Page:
At the beginning of February the Victorian state government took the extraordinary step of capturing and evacuating as many eastern bristlebirds as they could find in the state’s bushfire-plagued Gippsland region, transporting them back to Melbourne Zoo to be housed until the bushfire threat has cleared. Researchers believe that if the species’ habitat recovers and expands, it could help to increase its numbers in northern NSW.
Rain: a double-edged sword
Many fires were extinguished with the aid of torrential rain that hit Australia’s east coast in the second week of February. However, while the rains have eased stress in some areas, they have worsened it in others, washing ash and soil from burned areas into sensitive river ecosystems.
Mount Barney National Park, which suffered significant forest loss to fires in December, remains closed, with Queensland Parks and Forests staff reporting “heavy rainfall and flooding have now impacted the fire damaged landscape.”
Stuart E. Bunn, professor of Ecology and Director of the Australian Rivers Institute at Griffith University spoke to Mongabay and said that burned areas are more prone to erosion, and large quantities of ash and charcoal are being washed into waterways. This sediment runoff is entering streams and smothering aquatic life adapted for clearer, cleaner water.
“If the surface of the water is covered, this limits the rate that oxygen can be exchanged from the air to the water,” Bunn said. “Oxygen levels in the water can fall below critical levels and most fully aquatic animals die.”
Bunn added that the fires have also affected the vegetation growing along rivers.
“This allows more light to enter the streams, and also more heat,” he said. “More light, coupled with nutrients that are washed in can stimulate algal production, can lead to further water quality problems. The increased water temperatures stress species [that are] adapted to cool habitats.”
Among the species threatened is the critically endangered smooth crayfish (Euastacus girurmulayn), which is endemic to the Nightcap area. Included in the federal government’s register of animals requiring urgent management intervention, research indicates the smooth crayfish is particularly susceptible to localized impacts, such as bushfires, given its highly restricted range.
There are similar concerns for freshwater fish. The northern Gondwana Rainforests area houses the Clarence River cod, (Maccullochella ikei), a large, predatory species that was once abundant but is now restricted to the upper reaches of the Clarence River along the NSW/Queensland border. While its IUCN profile says that it is increasing in number, the Richmond Range National Park in northern NSW where it is located remains closed due to fire damage, and ecologists are still trying to ascertain the status of the species.
Invasive species move in
Fires may also make it easier for invasive species to move in and displace native plants and animals. Australia already has one of the worst extinction rates in the world, with an estimated 100 species lost since European colonization.
Candice Bartlett, a conservation officer at the Invasive Species Council, said that the threat of permanent extinction is now very real for endangered species.
“The bushfires have burnt through the forest undergrowth which leaves any surviving native species exposed and vulnerable to predation from cats and foxes,” she told Mongabay. “While feral animals living in our forests are not impervious to the fires, they recover faster, they will be hungry and they are fierce predators. Predators like feral cats will travel further for prey and move into burnt areas where the landscape is an open hunting ground.”
Nor are flora species immune. Invasive grasses such as serrated tussock (Nassella trichotoma) and molasses grass (Melinis minutiflora) are of great concern to conservationists, as they typically thrive after fire and readily outcompete native species.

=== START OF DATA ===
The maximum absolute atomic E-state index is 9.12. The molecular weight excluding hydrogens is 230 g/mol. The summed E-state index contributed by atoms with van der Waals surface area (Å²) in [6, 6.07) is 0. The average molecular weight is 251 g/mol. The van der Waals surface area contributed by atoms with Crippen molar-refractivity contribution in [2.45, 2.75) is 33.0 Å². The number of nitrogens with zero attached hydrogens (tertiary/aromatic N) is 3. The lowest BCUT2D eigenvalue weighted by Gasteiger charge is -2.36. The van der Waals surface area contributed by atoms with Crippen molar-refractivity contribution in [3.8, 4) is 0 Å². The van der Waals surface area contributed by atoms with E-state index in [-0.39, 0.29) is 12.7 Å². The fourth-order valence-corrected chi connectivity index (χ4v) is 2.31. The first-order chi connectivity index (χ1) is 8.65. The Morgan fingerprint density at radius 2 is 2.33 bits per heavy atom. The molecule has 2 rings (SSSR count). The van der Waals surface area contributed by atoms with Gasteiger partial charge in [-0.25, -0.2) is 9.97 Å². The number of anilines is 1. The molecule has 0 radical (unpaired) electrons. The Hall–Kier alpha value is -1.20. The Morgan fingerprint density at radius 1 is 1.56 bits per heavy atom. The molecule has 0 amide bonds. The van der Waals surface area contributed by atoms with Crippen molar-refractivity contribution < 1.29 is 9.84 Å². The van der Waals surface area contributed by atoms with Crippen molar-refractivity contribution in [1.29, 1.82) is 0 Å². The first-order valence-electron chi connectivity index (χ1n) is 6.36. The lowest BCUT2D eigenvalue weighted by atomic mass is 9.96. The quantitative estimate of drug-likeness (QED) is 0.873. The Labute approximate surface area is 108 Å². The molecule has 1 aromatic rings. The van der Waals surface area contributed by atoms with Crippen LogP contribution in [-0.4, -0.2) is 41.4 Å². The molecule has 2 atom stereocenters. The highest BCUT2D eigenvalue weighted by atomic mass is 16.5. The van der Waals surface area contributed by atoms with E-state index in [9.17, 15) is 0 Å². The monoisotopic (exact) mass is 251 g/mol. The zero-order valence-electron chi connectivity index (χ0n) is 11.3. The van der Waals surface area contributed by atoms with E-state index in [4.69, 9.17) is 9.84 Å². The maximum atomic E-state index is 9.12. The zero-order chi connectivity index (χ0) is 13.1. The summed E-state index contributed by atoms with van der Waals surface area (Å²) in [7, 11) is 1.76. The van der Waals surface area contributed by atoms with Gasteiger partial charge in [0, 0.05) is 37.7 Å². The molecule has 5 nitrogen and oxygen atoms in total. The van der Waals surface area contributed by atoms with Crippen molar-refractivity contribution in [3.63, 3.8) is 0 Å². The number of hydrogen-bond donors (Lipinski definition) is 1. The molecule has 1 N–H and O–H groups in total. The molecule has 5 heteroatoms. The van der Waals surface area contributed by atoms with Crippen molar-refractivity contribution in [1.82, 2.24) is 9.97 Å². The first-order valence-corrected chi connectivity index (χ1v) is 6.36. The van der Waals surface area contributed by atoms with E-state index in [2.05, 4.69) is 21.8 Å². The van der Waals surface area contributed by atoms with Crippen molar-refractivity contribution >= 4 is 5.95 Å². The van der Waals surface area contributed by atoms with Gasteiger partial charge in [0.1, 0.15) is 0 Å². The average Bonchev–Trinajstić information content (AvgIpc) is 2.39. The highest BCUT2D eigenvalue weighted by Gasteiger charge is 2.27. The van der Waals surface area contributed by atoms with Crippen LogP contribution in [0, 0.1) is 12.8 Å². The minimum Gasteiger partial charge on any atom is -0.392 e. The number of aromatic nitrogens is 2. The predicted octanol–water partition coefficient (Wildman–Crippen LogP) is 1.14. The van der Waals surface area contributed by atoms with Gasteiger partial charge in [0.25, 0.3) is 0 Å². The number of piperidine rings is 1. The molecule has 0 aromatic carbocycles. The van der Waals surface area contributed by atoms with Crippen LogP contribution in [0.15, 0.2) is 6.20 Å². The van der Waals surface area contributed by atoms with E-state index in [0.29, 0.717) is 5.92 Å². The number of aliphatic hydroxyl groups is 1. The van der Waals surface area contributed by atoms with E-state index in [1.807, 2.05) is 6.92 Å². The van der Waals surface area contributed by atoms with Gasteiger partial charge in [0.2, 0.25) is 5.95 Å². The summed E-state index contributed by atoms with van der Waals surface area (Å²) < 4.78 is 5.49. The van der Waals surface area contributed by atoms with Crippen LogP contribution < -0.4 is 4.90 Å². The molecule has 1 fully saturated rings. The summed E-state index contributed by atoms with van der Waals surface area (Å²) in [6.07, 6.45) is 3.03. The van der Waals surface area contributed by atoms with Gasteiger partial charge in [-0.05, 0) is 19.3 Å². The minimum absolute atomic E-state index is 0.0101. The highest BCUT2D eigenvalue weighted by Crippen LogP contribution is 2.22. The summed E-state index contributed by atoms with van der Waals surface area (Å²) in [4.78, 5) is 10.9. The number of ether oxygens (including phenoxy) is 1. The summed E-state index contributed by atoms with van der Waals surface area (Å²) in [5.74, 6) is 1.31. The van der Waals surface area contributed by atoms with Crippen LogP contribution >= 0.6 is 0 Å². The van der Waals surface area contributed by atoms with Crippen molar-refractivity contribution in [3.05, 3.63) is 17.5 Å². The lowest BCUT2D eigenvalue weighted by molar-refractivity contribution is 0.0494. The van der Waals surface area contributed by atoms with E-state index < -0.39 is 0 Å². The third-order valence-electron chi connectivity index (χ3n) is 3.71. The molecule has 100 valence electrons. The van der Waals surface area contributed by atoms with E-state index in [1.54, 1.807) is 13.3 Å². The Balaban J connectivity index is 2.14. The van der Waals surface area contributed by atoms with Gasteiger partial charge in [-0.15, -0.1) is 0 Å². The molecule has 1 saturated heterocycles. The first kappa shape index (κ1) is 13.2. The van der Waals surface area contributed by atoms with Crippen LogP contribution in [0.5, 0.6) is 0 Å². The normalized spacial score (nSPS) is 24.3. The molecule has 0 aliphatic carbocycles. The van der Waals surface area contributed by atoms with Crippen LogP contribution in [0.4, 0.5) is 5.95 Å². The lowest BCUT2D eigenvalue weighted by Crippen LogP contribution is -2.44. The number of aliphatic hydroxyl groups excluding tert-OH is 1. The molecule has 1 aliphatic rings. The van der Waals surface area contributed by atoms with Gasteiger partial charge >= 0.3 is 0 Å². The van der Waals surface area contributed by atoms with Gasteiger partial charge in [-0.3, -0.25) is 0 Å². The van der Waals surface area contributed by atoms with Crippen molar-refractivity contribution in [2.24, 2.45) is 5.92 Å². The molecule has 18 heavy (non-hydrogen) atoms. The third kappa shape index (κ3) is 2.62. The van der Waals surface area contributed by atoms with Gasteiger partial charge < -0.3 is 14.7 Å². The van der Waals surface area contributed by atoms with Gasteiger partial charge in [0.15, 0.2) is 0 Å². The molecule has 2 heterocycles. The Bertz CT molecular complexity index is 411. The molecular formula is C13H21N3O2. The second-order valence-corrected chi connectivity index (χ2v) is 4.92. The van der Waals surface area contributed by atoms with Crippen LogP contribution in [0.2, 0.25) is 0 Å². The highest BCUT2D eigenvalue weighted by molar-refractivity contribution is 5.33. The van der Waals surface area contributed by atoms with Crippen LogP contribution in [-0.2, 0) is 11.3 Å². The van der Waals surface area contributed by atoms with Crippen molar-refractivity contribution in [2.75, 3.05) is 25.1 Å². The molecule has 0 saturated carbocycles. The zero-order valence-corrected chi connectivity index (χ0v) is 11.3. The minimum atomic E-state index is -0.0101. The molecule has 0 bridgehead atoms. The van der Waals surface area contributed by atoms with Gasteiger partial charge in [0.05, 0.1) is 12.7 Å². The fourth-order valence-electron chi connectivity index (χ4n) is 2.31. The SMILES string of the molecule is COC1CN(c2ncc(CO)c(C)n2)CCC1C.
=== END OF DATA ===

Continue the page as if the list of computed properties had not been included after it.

Additionally, hoofed feral mammals such as deer, horses and pigs compact the ground and consume new growth. “This inhibits the recovery of vegetation and reduces the already limited food resources available for surviving native herbivores, like kangaroos and wallabies,” Bartlett said. “[Threatened] species will suffer unless feral animals are removed from the environment.”
In its report released last week, the federal government’s Department of Agriculture, Water and Environment included a list of 113 animal species across Australia identified by experts as the highest priorities for urgent management intervention. These species have potentially lost upwards of a third of their ranges to the fires. The list includes marsupials such as the hastings river mouse (Psuedomys oralis) and the Parma wallaby (Macropus parma), which live along the Queensland/NSW border.
Additionally, the NGO Birdlife’s Australia chapter says that 77 bird species have lost more than a third of their habitat as a result of the fires. Borderland inhabitants on this list include the rufous scrub bird (Atrichornis rufescens) and Albert’s lyrebird (Menura alberti), which is found nowhere else in the world.
David Keith warns that that while the fires have been quelled for now, there is still a major risk of “flammability feedbacks” – a process whereby a fire-affected tree canopy reduces the ability of the surrounding, unaffected forest to maintain a moist microclimate. This allows the forest to dry out and become more likely to burn than it was in the past.
“When combined with a drying climate and more extreme fire weather, these processes have the potential to end the 100-million-year history of these magnificent relict forests,” Keith said.
Editor’s note: This story was powered by Places to Watch, a Global Forest Watch (GFW) initiative designed to quickly identify concerning forest loss around the world and catalyze further investigation of these areas. Places to Watch draws on a combination of near-real-time satellite data, automated algorithms and field intelligence to identify new areas on a monthly basis. In partnership with Mongabay, GFW is supporting data-driven journalism by providing data and maps generated by Places to Watch. Mongabay maintains complete editorial independence over the stories reported using this data.
*About the author: Nick Rodway is a writer based in Australia. His writing on the environment and First Nations affairs has appeared in a wide range of international news outlets, including Al Jazeera,The Diplomat and Dateline.
Source: This article was published by Mongabay